Whether that's a networking event, chamber of commerce, a new job even, or in my case what I'm talking about is a MasterMind event.
I went to the situation I'm talking about a few months ago. I walked into the room and I didn't know anybody. What was interesting at the time for me was that everybody seemed to know everybody else. I was the new kid on the block. They hadn't seen each other for quite a while and they were all hugging each other and all, "Hi, how are you," and, "Oh, it's so great to see you."
The excitement level was great - everybody was welcoming each other warmly but ignoring the few of us who were new.
I think interestingly because it's a high-performing group, the majority of people that were new were fairly introverted. Speaking to some of them afterward about this was quite interesting because I thought I was the only one.
I thought I was the only person who felt like an outsider. I thought I was the only person who wasn't feeling welcomed. I thought I was the only one who didn't know how to go up and say, "Hey, hi, I'm here."
I felt like an outsider. I felt like I didn't belong. I felt like I wasn't wanted. But in talking to a few of the other newbies that were there at the time later, they felt the same thing.
Fast forward to an event a few months later, same group but this time triple the size. Lots of new members - the core of the old group plus the new intake. The second time is always easier because you've got to know a few people, so you've got a few friends in the group, which is great. But the one thing that I was conscious of was all these new people. I didn't want them to feel what I had felt at the previous one.
Nothing had changes for me - I am still the same introverted person that doesn't really want to insert myself into a group of people. But I really made the effort to put myself out there to introduce myself to the new people in the MasterMind.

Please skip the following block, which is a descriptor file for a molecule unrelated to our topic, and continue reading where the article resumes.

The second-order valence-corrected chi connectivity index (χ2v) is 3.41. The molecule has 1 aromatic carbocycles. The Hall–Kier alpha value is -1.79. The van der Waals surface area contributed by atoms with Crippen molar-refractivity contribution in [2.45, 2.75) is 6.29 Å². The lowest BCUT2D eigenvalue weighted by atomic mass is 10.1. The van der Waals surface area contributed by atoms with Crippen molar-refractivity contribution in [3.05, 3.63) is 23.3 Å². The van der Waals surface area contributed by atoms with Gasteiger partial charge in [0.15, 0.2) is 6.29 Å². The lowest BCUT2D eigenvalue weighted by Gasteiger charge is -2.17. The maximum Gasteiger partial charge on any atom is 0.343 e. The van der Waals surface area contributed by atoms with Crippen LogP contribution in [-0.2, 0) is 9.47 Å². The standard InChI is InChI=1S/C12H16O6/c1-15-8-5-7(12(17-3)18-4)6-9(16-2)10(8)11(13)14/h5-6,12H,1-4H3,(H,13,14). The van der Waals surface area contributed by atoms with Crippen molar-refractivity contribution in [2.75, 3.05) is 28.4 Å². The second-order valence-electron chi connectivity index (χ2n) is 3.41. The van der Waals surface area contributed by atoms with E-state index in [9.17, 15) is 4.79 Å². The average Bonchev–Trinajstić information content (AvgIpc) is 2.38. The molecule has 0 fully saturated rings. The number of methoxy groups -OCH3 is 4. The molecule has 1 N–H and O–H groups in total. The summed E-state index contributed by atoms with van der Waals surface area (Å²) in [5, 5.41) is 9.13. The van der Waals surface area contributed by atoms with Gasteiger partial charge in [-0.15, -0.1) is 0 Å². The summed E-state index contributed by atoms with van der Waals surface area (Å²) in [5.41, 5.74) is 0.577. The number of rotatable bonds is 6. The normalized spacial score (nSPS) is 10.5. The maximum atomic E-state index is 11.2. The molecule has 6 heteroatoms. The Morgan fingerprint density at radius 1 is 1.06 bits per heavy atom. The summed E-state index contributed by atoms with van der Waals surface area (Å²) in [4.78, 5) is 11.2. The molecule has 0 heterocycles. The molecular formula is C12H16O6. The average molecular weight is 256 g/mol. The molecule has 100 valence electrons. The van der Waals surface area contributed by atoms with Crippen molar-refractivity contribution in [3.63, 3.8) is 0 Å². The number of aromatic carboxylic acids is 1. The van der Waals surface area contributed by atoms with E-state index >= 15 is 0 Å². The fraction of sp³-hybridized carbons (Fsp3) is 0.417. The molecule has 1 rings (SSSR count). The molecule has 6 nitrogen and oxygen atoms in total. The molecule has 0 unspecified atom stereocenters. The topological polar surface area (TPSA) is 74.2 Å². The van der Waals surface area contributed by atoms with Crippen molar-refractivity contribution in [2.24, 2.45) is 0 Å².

In certain situations, that introvert is exactly the personality. In other situations, it can be hidden away and it's not so obvious. I think the thing is that the onus is on us all to ensure that when you're in a group environment and you have new people coming into that community, that you do make them feel welcome.
I was at another networking - not my favorite kind of place to go - but everybody was welcoming, everybody was quite happy to sit back and have the introductory conversation with each other
The leader of that particular group was quite active in introducing people and that meant other people started to introduce people and it became really welcoming.
So, when you go to a new group, obviously you need to try to make friends with people and get to know them, but for people that are in existing groups, the responsibility is there to really make sure that you welcome new people and that you mean it.
It's about making an effort to ensure that there is a way for those new people to be integrated in, and become part of, that community - because that's what we all want.
If you are in an existing group, make a pact with a few oldies that you will sure that if there's someone kind of standing by themselves, one of you go over and introduce yourself.
Obviously, these instances are all about face-to-face, but the same can apply online.
Find ways to welcome and weave in new members. And remember that not everybody's able to just go and say, "Hi, I'm me. Who are you?" A lot of people are quite intimidated when they go to new groups and places where they don't know anybody.